5.  The transcripts and case studies are really interesting and a great resource to explore

Nick gives multiple examples and case studies along with a commentary on his use of Clean Language. For me, the valuable gems are Nick’s explanations of what he is inferring and what he does or says next and why. For example, Nick describes working with a businessman in his late 50s who has soft tissue damage in his left ankle. The client says there is something in his ankle. Nick asks, “What kind of something is that in your ankle?” The man responds that it feels tight, that there is a red colour to it and that it vibrates. When Nick asks, “Then what happens?” he gets the response “It’s probably about protecting it.”

Nick shares his own idea of what the client may have meant by this comment but tells the reader, “I don’t need to know, all I need to do is ask a question.” Later, when the client is silent, Nick states, “He’s silent. I’m silent. I can’t think of a question to ask, and I don’t think I need to. He’s just taking his time.”  

These kinds of statements are scattered throughout the book and I found them hugely reassuring. I realised it is time for me to stop worrying about finding the right question, and to start trusting the process – and the client – more.

Conclusion

There are some great books out there on Clean Language and Nick's book provides a very different, readable, practical perspective. I’m not a body worker, but I got a lot of value from it; it has lots of information for anyone using Clean Language. I especially liked this paragraph in the ‘Final word’ right at the end of the book:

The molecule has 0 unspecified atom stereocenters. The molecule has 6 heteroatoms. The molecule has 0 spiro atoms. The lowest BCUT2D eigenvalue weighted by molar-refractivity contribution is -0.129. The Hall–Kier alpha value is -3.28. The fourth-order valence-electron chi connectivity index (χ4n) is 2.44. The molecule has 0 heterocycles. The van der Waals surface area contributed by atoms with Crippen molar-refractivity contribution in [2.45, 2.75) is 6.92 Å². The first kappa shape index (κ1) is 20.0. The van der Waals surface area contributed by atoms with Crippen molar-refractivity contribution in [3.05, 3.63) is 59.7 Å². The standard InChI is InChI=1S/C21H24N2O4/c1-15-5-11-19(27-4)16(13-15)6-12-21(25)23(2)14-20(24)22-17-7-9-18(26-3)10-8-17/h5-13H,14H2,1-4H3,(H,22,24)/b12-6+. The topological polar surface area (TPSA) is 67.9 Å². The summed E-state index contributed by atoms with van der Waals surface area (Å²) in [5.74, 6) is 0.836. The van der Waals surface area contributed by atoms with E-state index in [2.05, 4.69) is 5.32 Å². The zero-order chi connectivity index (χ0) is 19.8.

“The more you learn how to ask clean questions, the more you are learning to think in a different way. You begin to realise that Clean Language is not just another useful tool to add to your therapeutic toolkit, nor is it simply the process that develops between you and your client as you ask these peculiar questions and learn how to respond to the even more peculiar answers they elicit. No, for the therapist who takes Clean Language to heart – who is willing to embody it in the way you have to embody any language to speak it fluently – it becomes more like a practice, in the same way that learning to meditate or learning yoga or qi gong are a practice; they offer a different way of paying attention to the world and our own sense of being in it, and a profoundly different way of being with a client. The way you work with words becomes a natural prelude to the way you work with touch, and involves all the things you do through movement or touch: holding, supporting, listening, focusing, opening, questioning, inviting, connecting.”

Tags: clean language, clean questions, nick pole, bodywork, therapy

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About the author

Louise Hockaday

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Louise joined Clean Learning in 2016 to help with marketing the business. She has over 20 years' experience in the Defence and Aerospace industry and has held a number of senior positions delivering large marketing, communications and change management projects. She has a Master's Degree in Marketing, is a member of the Chartered Institute of Marketing and is also a Chartered Marketer. Louise started training in Clean Language in 2015 and is working toward becoming a Clean Facilitator. She has a keen interest in the application and use of Clean Language and Coaching in business environments to improve business development and change.